• 40 percent (12 percent daily) share photos.
  • 28 percent (8 percent daily) share videos.
  • 24 percent (7 percent daily) tweet their location.

It’s interesting to note the diversity of ways people are using the service. As Twitter has evolved & embraced it’s position as an information network / communications platform, it makes sense a varied set of uses would emerge. Another interesting takeaway from the data is to what degree Twitter has become a mainstream product. Living in Silicon Valley, it’s easy to think at times that a specific product or problem is widely known, when in fact, it’s only being felt in the “echo chamber” that we live in. For a consumer service, it’s crucial to reach a mainstream audience and not build for too small a niche of early adopters. Twitter has definitely reached mainstream awareness, the question is whether it becomes a major part of life for the mainstream public. For Twitter to achieve this, a key tactic must be to not try and be all things to all people, but rather fulfill a few certain use cases / pain points really well.

Article on SFGate
Pew Research Center study

I attended the CS147 Final Presentations today at Stanford and was blown away by what some of the students were able to do in one quarter. Each of the final projects explored one of the following three design briefs:

  • CHANGE: Use the power of mobile technology to create an application or service that facilitates personal or social behavior change.
  • TIME: Redesign the way we experience or interact with time.
  • GLANCE: Instead of information overload, how might mobile technology show us just a few essential bits at a glance?

Students designed mobile websites or applications (mostly on iOS or Android) and most build the apps as well. I’m a huge fan of these types of applied classes that let students identify a problem and develop a solution as a single project. The Stanford Design School and Stanford Technology Ventures Program are doing an amazing job leading the charge for many of these classes and programs. If you haven’t had a chance to visit the new d.school building or STVP office, I highly recommend it. They’re both new and a testament to what design inspired construction can achieve in creating an environment to foster innovation and creativity.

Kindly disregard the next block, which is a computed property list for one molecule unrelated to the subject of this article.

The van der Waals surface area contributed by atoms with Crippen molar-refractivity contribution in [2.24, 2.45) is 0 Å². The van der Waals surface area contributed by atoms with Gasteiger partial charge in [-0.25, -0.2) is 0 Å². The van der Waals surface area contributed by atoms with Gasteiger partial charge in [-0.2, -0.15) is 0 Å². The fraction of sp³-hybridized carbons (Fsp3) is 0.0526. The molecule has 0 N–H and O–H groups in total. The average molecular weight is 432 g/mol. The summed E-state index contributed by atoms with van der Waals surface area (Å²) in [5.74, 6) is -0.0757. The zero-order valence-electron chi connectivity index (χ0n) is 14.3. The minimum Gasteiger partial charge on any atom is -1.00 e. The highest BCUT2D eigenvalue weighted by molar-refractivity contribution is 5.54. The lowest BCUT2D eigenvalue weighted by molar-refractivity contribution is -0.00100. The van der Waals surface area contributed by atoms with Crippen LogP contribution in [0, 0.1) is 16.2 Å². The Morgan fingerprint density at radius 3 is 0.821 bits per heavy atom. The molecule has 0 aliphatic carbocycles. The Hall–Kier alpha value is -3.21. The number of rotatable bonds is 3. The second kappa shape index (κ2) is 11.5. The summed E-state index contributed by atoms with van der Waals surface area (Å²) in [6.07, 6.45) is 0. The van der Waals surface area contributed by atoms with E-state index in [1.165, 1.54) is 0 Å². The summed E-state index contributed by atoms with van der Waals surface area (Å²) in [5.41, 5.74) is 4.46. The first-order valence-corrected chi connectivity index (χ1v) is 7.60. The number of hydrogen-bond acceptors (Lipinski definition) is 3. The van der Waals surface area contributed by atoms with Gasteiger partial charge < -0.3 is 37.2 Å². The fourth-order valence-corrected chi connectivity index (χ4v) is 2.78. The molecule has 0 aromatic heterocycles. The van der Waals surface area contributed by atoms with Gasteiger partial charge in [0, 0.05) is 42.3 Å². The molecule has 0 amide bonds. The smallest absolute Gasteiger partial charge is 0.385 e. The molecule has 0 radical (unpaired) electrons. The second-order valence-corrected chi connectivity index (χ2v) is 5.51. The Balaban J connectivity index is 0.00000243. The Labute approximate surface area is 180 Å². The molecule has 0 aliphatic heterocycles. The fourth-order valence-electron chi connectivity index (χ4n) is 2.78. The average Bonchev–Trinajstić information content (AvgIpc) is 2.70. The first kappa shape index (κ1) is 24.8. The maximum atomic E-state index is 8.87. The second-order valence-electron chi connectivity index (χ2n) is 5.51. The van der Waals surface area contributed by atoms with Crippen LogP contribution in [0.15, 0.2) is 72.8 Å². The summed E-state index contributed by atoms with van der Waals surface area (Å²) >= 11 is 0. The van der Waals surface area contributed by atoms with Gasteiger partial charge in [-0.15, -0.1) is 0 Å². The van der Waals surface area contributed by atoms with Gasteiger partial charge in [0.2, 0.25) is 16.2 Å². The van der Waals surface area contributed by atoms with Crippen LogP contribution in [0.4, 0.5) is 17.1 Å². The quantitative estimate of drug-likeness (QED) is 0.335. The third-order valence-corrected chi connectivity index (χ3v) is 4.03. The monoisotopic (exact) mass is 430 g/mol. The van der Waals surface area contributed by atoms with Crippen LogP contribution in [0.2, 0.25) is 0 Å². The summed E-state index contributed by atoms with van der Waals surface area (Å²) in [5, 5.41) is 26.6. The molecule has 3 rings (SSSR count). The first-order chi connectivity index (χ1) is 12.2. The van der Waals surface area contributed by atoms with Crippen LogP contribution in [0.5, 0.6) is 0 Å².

This blog post by Steve Blank is inspiring and motivating. Let’s make sure the “entrepreneurial revolution” grows and spreads.

“This Thanksgiving it might seem that there’s a lot less to be thankful for. One out of ten of Americans is out of work. The common wisdom says that the chickens have all come home to roost from a disastrous series of economic decisions including outsourcing the manufacture of America’s physical goods.

Yet it’s possible that we’ll look back to this decade as the beginning of our own revolution. We may remember this as the time when scientific discoveries and technological breakthroughs were integrated into the fabric of society faster than they had ever been before. When the speed of how businesses operated changed forever.

It may be the dawn of a new era for a new American economy built on entrepreneurship and innovation.
One that our children will look back on and marvel that when it was the darkest, we saw the stars.”

Read the full blog post by Steve Blank

Happy Thanksgiving! “This has gotta be the good life” is so very true. I love this song and it’s very fitting for a day of thanks. Have an amazing Thanksgiving everyone! We have so very much to be thankful for.

Good Life by One Republic

Awesome example of HTML5 in action. The presentation is educational, even if you’re technical. I highly recommend it!

20 Things I Learned About Browsers and the Web by Google
A fun guidebook from Google on things you’ve always wanted to know about browsers & the web (but were afraid to ask)

Great job Min Li!